Ann Fitzgerald: 'Kepak's new direction on beef is a worry for suckler farmers'
Two recent moves by a meat processor have given the clearest indication yet of the changing landscape in Irish beef production.
A few weeks ago, Kepak and dairy processor Glanbia Ireland (GI) announced the establishment of a pilot "Twenty20" programme aimed at increasing the amount of beef coming from the dairy herd.
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It is anticipated that 6,000 calves will enter the scheme this year, rising to 50,000 by 2022. The club is open to Glanbia Co-op members and current Kepak suppliers.
The other move was Kepak's announcement that it was going to "temporarily suspend" the planned production of KK heifer beef this summer.
It explained that the main customer for KK heifer beef, Co-Op Italia, was "undertaking a review of its meat protein supply chains" and cited "changing customer preferences".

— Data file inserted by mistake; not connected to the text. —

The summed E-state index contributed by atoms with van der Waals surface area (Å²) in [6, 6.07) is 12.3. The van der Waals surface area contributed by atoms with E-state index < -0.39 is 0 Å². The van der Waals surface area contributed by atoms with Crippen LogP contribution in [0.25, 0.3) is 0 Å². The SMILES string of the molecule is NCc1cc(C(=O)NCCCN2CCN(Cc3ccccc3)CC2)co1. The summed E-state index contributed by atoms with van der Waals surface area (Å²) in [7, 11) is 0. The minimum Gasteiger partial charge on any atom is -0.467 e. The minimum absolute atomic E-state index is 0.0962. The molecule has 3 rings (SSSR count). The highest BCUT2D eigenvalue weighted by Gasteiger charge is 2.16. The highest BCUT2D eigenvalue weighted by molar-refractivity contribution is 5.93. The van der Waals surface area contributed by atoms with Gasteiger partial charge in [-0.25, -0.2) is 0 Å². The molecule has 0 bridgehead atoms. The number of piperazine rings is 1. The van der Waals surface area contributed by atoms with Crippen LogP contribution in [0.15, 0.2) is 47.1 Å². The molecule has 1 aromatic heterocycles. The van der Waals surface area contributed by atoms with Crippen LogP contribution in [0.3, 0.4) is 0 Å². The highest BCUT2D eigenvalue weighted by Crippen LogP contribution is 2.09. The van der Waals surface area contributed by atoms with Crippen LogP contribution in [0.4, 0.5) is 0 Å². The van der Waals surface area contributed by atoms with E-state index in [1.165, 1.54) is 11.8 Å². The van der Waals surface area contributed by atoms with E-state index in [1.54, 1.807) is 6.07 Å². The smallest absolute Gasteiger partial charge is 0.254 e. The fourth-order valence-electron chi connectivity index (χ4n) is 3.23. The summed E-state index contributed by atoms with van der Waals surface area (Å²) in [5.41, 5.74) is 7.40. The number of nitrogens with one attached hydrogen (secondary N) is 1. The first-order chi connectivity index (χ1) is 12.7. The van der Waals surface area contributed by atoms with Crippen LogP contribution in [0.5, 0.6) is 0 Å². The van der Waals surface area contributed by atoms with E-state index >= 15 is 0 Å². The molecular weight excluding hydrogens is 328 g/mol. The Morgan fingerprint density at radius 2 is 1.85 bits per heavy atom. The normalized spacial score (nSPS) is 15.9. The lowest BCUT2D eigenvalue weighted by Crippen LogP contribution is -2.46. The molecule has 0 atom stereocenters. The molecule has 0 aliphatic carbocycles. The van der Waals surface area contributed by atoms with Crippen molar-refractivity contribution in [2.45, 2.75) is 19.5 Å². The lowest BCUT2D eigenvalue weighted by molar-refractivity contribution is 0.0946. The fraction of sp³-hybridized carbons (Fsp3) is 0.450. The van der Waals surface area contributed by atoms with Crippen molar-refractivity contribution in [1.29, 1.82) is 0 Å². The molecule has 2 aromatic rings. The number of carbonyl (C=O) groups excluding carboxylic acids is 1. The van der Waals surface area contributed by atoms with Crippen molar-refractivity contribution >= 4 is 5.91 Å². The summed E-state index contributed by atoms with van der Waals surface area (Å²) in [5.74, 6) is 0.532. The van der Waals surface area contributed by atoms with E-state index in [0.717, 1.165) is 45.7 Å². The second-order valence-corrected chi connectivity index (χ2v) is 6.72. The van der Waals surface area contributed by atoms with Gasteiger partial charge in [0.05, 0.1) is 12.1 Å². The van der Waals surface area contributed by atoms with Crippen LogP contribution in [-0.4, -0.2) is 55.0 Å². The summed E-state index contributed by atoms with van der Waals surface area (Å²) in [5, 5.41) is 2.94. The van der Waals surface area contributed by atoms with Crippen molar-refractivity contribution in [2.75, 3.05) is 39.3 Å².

However, there are fears that this is a step towards the demise of a scheme which was once held up as the standard bearer of the Irish beef industry.
Set up in 1999, its aim is to produce beef for the high-priced Italian market. It is focussed on the production of Continental breed heifers and especially bulls. Animals are finished on a diet that ensures the meat is characterised by the pale colour and white fat valued by the target consumer.
Re the Twenty20, maybe I missed it, but the target market hasn't been specified.